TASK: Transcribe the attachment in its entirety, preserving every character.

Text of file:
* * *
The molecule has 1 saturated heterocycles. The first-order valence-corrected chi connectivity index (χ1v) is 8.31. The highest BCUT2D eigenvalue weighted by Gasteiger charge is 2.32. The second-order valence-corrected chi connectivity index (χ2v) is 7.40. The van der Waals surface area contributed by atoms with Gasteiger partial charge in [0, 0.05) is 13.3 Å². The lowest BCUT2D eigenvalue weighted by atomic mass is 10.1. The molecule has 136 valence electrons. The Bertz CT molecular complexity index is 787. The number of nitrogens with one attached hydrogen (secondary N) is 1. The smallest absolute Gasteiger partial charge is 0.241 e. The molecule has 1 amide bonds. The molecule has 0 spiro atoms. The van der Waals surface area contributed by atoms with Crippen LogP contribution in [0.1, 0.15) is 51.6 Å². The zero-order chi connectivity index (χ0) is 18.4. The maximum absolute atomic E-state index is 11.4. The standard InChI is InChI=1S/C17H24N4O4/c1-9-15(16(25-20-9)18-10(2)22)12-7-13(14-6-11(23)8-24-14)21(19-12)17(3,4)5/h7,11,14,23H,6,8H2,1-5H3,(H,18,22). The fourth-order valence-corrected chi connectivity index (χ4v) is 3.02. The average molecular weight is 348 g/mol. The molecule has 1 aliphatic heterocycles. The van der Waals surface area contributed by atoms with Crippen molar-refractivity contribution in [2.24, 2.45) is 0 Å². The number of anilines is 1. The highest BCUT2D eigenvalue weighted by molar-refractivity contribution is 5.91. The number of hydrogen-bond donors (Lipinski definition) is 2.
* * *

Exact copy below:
The molecule has 1 saturated heterocycles. The first-order valence-corrected chi connectivity index (χ1v) is 8.31. The highest BCUT2D eigenvalue weighted by Gasteiger charge is 2.32. The second-order valence-corrected chi connectivity index (χ2v) is 7.40. The van der Waals surface area contributed by atoms with Gasteiger partial charge in [0, 0.05) is 13.3 Å². The lowest BCUT2D eigenvalue weighted by atomic mass is 10.1. The molecule has 136 valence electrons. The Bertz CT molecular complexity index is 787. The number of nitrogens with one attached hydrogen (secondary N) is 1. The smallest absolute Gasteiger partial charge is 0.241 e. The molecule has 1 amide bonds. The molecule has 0 spiro atoms. The van der Waals surface area contributed by atoms with Crippen LogP contribution in [0.1, 0.15) is 51.6 Å². The zero-order chi connectivity index (χ0) is 18.4. The maximum absolute atomic E-state index is 11.4. The standard InChI is InChI=1S/C17H24N4O4/c1-9-15(16(25-20-9)18-10(2)22)12-7-13(14-6-11(23)8-24-14)21(19-12)17(3,4)5/h7,11,14,23H,6,8H2,1-5H3,(H,18,22). The fourth-order valence-corrected chi connectivity index (χ4v) is 3.02. The average molecular weight is 348 g/mol. The molecule has 1 aliphatic heterocycles. The van der Waals surface area contributed by atoms with Crippen molar-refractivity contribution in [2.24, 2.45) is 0 Å². The number of anilines is 1. The highest BCUT2D eigenvalue weighted by molar-refractivity contribution is 5.91. The number of hydrogen-bond donors (Lipinski definition) is 2.